Some small museums around Toronto are hidden treasures, others are places you’ve walked or driven by without even thinking of visiting. They’re easy for seniors to visit - full of surprises. So pack a lunch and something to drink, head out the door and have fun.
Bata Shoe Museum, Toronto, Canada © 2015, Bata Shoe Museum, Toronto, Canada

When I say, “Museum,” you think….what? Big and important? How about intimate, surprising, unusual, enlightening and fun? I’ve put together a short list from the astounding choices of unusual museums in the GTA. Decide what you’re in the mood for, pick the distance from home and have a great time.

The Bata Shoe Museum

There are over 1000 shoes and related items on display, from a collection of over 13,000. No wonder the Bata Shoe Museum calls itself “North America’s charming and surprising shoe museum.” Chinese bound-foot shoes? On display. Ancient Egyptian sandals, chestnut-crushing clogs? Visit and see them and much more.

The Bata Shoe Museum, on Bloor West and St. George Street, is wheelchair-accessible.

TIP: You can visit three great small museums for only $20

Pick up your 3Pass online! See the Bata Shoe Museum, Gardiner Museum (ceramics) and Textile Museum of Canada – all three for only $20!

Canadian Museum of Indian Civilization

A rich and astounding experience awaits you in this small museum and domed movie theatre. It’s in Vishnu Mandir – the Hindu temple on the west side of Yonge Street, just north of Highways 7 and 404. It’s wheelchair-accessible.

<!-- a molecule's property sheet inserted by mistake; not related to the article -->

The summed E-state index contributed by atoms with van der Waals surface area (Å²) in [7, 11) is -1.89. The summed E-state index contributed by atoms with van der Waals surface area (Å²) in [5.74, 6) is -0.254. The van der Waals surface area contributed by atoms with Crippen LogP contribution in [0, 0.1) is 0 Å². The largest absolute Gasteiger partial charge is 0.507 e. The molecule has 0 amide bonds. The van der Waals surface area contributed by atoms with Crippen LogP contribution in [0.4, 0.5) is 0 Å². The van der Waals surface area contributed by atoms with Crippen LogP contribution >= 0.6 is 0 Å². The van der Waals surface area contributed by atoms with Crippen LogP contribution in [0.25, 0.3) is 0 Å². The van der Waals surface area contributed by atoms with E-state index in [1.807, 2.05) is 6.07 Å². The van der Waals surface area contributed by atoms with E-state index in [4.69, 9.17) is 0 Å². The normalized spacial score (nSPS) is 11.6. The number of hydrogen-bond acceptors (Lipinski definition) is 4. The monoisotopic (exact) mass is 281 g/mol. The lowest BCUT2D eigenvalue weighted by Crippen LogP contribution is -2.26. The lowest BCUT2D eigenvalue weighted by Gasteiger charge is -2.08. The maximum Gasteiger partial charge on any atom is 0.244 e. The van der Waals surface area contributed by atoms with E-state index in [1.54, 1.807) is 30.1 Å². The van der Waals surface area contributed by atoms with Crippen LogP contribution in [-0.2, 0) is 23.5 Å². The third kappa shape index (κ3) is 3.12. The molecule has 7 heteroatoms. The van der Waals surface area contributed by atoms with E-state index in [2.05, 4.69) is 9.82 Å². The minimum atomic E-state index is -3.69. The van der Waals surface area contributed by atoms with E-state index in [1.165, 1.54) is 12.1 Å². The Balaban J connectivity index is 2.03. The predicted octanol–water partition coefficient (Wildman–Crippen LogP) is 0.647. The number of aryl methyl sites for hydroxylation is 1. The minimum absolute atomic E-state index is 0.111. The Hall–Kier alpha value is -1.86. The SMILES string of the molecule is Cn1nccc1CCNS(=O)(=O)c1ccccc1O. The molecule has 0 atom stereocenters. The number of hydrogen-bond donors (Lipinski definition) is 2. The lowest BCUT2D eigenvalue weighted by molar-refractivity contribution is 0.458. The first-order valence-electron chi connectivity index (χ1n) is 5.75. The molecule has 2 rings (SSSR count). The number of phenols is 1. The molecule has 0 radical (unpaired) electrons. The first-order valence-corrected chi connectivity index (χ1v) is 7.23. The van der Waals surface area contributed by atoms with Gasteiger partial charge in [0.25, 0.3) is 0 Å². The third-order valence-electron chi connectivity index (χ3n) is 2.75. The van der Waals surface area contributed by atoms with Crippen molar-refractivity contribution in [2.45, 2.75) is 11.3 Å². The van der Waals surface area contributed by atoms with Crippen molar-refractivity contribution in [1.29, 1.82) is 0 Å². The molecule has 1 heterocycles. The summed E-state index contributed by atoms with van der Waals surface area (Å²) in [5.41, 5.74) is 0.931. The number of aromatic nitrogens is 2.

Everyone is welcome. There’s no charge. And you can ask to see a world-award-winning domed film that will surround you with the link between ancient Hindu beliefs and modern cosmology. There’s a Wall of Peace, dedicated to peace makers from Jesus to Martin Luther King, and an interesting display that explains Hinduism.

A friend of mine designed the museum and produced the film. I wrote and narrated a short video about Hinduism. And be sure to spend some time in the adjacent Peace Park.

Sarah and Chaim Neuberger Holocaust Education Centre

Sarah and Chaim Neuberger Holocaust Education Centre. Photo Google Street view

Sarah and Chaim Neuberger Holocaust Education Centre

Of course, the Holocaust was a horror and it would seem as though a visit to a Holocaust Museum would be the last thing you’d want to do. But the Holocaust is not only a horror. It’s also something that produced hope, imagination, survival, art and uplift.

Humanity keeps winning.

The Sarah and Chaim Neuberger Holocaust Education Centre is one of the small museums around Toronto that is a must-see. You’ll find it on Sherman Campus in the Lipa Green Centre, 4600 Bathurst Street, west of Bathurst between Sheppard and Finch Avenues.

At the stoplight, by the campus entrance, turn onto the campus and follow the road.  Please look for visitor parking. Bathurst TCC buses stop near the entrance on Bathurst Street.

The museum is closed on Saturday, the Jewish Sabbath. It’s open by appointment on Sunday. Full hours are in the website. The museum is wheelchair-accessible.